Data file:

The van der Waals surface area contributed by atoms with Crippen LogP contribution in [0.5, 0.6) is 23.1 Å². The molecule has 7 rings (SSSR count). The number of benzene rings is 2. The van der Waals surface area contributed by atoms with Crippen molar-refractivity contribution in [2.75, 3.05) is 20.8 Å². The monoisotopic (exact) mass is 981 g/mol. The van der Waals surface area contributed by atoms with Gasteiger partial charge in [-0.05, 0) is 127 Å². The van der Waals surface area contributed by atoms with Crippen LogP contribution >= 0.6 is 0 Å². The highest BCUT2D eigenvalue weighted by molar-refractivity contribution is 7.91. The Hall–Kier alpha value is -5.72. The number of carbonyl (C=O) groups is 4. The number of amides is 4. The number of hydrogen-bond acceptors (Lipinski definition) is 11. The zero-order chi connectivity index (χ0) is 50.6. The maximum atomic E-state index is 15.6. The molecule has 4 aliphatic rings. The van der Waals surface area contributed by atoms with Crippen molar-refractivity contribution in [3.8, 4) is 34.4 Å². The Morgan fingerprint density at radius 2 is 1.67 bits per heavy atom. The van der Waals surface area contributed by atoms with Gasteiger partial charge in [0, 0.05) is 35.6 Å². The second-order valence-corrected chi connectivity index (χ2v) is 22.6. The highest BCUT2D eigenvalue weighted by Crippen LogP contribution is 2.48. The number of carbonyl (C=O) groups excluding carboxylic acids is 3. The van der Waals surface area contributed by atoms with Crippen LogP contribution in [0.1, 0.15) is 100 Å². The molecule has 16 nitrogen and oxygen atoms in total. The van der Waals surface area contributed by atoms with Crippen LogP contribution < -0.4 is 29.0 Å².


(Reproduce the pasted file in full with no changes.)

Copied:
The van der Waals surface area contributed by atoms with Crippen LogP contribution in [0.5, 0.6) is 23.1 Å². The molecule has 7 rings (SSSR count). The number of benzene rings is 2. The van der Waals surface area contributed by atoms with Crippen molar-refractivity contribution in [2.75, 3.05) is 20.8 Å². The monoisotopic (exact) mass is 981 g/mol. The van der Waals surface area contributed by atoms with Gasteiger partial charge in [-0.05, 0) is 127 Å². The van der Waals surface area contributed by atoms with Crippen LogP contribution >= 0.6 is 0 Å². The highest BCUT2D eigenvalue weighted by molar-refractivity contribution is 7.91. The Hall–Kier alpha value is -5.72. The number of carbonyl (C=O) groups is 4. The number of amides is 4. The number of hydrogen-bond acceptors (Lipinski definition) is 11. The zero-order chi connectivity index (χ0) is 50.6. The maximum atomic E-state index is 15.6. The molecule has 4 aliphatic rings. The van der Waals surface area contributed by atoms with Crippen molar-refractivity contribution in [3.8, 4) is 34.4 Å². The Morgan fingerprint density at radius 2 is 1.67 bits per heavy atom. The van der Waals surface area contributed by atoms with Gasteiger partial charge in [0, 0.05) is 35.6 Å². The second-order valence-corrected chi connectivity index (χ2v) is 22.6. The highest BCUT2D eigenvalue weighted by Crippen LogP contribution is 2.48. The number of carbonyl (C=O) groups excluding carboxylic acids is 3. The van der Waals surface area contributed by atoms with Crippen LogP contribution in [0.1, 0.15) is 100 Å². The molecule has 16 nitrogen and oxygen atoms in total. The van der Waals surface area contributed by atoms with Crippen LogP contribution < -0.4 is 29.0 Å².